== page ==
A 12-foot long silver tube tumbles out of an apparently empty sky. Fifty feet before the tube hits the ground, the sky explodes. Unimaginable forces rend the atmosphere, releasing a blast wave capable of pulverizing concrete, flame hotter than the sun, and radiation moving at the speed of light that bathes everything in view with deadly waves of ionization.
Overhead, the characteristic bloom of an ash-gray mushroom cloud emerges from the fireball, ascending slowly into a sky that now seems yellow and dim by comparison. A nuclear detonation has occurred.
But it’s all simulated, fortunately, a virtual dream speeding through the 142,272 cores of Los Alamos National Laboratory’s Cielo supercomputer at more than 1,000 teraflops per second. Every molecule of uranium and plutonium involved in the complex sequence of events necessary to initiate a nuclear explosion have to be plotted, tracked, and the effects of their collisions – exponentially expanding – modeled in excruciating detail to obtain an accurate picture of the detonation.
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Wrangling this massive stack of information is only one of the many ways data science is being used in subatomic physics.
The sheer volume of particles at the subatomic level demand extraordinary levels of storage and data manipulation; at the level that only data scientists can manage:
- Tracking particle collisions in CERN’s Large Hadron Collider and deriving results from the more than 20 petabytes of data generated there each year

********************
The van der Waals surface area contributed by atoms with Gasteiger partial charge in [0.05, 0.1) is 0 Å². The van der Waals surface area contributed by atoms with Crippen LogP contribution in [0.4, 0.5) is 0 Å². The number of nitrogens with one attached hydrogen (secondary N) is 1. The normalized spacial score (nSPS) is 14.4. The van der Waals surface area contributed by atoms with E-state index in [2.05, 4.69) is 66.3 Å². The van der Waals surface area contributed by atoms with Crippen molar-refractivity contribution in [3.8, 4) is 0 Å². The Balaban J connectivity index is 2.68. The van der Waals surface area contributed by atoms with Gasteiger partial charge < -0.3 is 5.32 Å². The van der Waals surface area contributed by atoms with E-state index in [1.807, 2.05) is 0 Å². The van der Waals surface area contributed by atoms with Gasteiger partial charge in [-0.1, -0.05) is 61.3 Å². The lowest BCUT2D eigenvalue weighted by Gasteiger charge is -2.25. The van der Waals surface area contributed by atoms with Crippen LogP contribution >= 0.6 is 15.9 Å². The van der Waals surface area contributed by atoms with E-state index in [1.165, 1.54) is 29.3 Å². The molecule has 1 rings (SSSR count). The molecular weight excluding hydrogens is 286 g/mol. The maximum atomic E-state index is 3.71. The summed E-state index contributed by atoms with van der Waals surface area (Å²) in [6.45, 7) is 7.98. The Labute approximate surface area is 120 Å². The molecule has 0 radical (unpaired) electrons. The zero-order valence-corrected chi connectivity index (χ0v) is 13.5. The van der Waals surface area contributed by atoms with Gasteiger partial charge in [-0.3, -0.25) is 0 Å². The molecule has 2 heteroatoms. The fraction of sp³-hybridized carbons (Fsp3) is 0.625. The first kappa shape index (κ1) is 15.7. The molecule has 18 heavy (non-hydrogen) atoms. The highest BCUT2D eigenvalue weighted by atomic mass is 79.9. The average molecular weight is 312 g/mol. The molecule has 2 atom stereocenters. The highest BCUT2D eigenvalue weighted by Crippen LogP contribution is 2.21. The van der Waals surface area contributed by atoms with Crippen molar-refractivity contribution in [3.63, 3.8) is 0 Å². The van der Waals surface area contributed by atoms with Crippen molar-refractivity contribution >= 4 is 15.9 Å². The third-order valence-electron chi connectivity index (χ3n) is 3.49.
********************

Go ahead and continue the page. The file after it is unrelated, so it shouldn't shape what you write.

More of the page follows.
- Calculating some of the fundamental processes of the Big Bang at Lawrence Livermore National Laboratory
- Simulating nuclear explosions at Los Alamos National Laboratory
- Probing the weirdness of quantum computing by studying interactions at the subatomic level at Google, IBM, and other companies
Some of the greatest mysteries of the universe are now being unlocked today by master’s-prepared data scientists at these organizations and others.
Nuclear Explosions Without All the Mess: Simulation is the Future of Nuclear Testing
No one knew that the first nuclear bomb would work when it was dropped. J. Robert Oppenheimer, head of the Manhattan Project laboratory that designed and built the weapon, bet another physicist on his team $10 that it wouldn’t. Edward Teller, another project physicist, thought the bomb might ignite the atmosphere itself in an unstoppable chain reaction, destroying the Earth.
In July of 1945, the only way to find out for sure was to give it a shot. They did, and the nuclear age dawned.
For the next 47 years, the only way to check the theoretical calculations of nuclear physicists was to actually build and detonate their creations to monitor the results. But atmospheric testing quickly became undesirable when its effects on the environment and humanity were better understood. Detonations moved underground, but concerns remained.
The Comprehensive Nuclear Test Ban Treaty of 1996 changed all that. Although it remains unratified, the treaty has largely been honored by its signatories, including the United States. The U.S. has not conducted a live nuclear detonation since 1992.
Despite this limitation, the United States recently embarked on a $1 trillion program to modernize its nuclear weapons. And the only way to do that without live detonations is through data science.
The B61 nuclear bomb is among the first in the arsenal due for revisions. A gravity-dropped “dial-a-yield” (it can be set to different kiloton ranges depending on targets) bomb, the B61 is among the oldest in the U.S. military inventory.
The simulations run through Cielo to model upgrades to the stock B61 are displayed in a virtual environment called the CAVE, or Cave Automatic Virtual Environment, allowing physicists and non-physicists alike to visualize the results of the testing. Wearing 3-D goggles, experimenters can step inside the stop-motion simulation to explore the data in every minute detail. These experiments allow today’s scientists to understand the reactions behind nuclear explosions better than the scientists who originally designed the weapons.
It’s not just the explosions themselves that are open to simulated tests today—Sandia National Laboratory also ran impact tests for the bomb casing, to ensure that it would hold up long enough for the detonation sequence.